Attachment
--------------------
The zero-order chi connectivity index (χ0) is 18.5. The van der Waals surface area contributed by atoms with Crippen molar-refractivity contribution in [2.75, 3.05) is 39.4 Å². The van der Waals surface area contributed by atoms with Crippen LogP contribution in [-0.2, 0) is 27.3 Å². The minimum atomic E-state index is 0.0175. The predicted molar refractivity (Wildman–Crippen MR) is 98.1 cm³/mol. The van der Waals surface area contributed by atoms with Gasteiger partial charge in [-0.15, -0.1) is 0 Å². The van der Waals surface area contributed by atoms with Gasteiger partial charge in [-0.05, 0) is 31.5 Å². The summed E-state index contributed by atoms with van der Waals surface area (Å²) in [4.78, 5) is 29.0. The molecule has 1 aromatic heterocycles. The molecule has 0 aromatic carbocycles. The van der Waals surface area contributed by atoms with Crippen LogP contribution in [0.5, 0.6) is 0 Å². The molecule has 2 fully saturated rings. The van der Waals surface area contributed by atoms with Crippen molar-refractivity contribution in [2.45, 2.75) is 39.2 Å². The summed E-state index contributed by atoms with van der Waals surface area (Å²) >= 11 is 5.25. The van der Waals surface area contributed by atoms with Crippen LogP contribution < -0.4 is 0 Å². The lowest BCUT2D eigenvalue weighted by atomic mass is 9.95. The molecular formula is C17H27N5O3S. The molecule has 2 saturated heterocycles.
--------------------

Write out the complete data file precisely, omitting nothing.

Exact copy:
The zero-order chi connectivity index (χ0) is 18.5. The van der Waals surface area contributed by atoms with Crippen molar-refractivity contribution in [2.75, 3.05) is 39.4 Å². The van der Waals surface area contributed by atoms with Crippen LogP contribution in [-0.2, 0) is 27.3 Å². The minimum atomic E-state index is 0.0175. The predicted molar refractivity (Wildman–Crippen MR) is 98.1 cm³/mol. The van der Waals surface area contributed by atoms with Gasteiger partial charge in [-0.15, -0.1) is 0 Å². The van der Waals surface area contributed by atoms with Gasteiger partial charge in [-0.05, 0) is 31.5 Å². The summed E-state index contributed by atoms with van der Waals surface area (Å²) in [4.78, 5) is 29.0. The molecule has 1 aromatic heterocycles. The molecule has 0 aromatic carbocycles. The van der Waals surface area contributed by atoms with Crippen LogP contribution in [0.5, 0.6) is 0 Å². The molecule has 2 fully saturated rings. The van der Waals surface area contributed by atoms with Crippen molar-refractivity contribution in [2.45, 2.75) is 39.2 Å². The summed E-state index contributed by atoms with van der Waals surface area (Å²) >= 11 is 5.25. The van der Waals surface area contributed by atoms with Crippen LogP contribution < -0.4 is 0 Å². The lowest BCUT2D eigenvalue weighted by atomic mass is 9.95. The molecular formula is C17H27N5O3S. The molecule has 2 saturated heterocycles.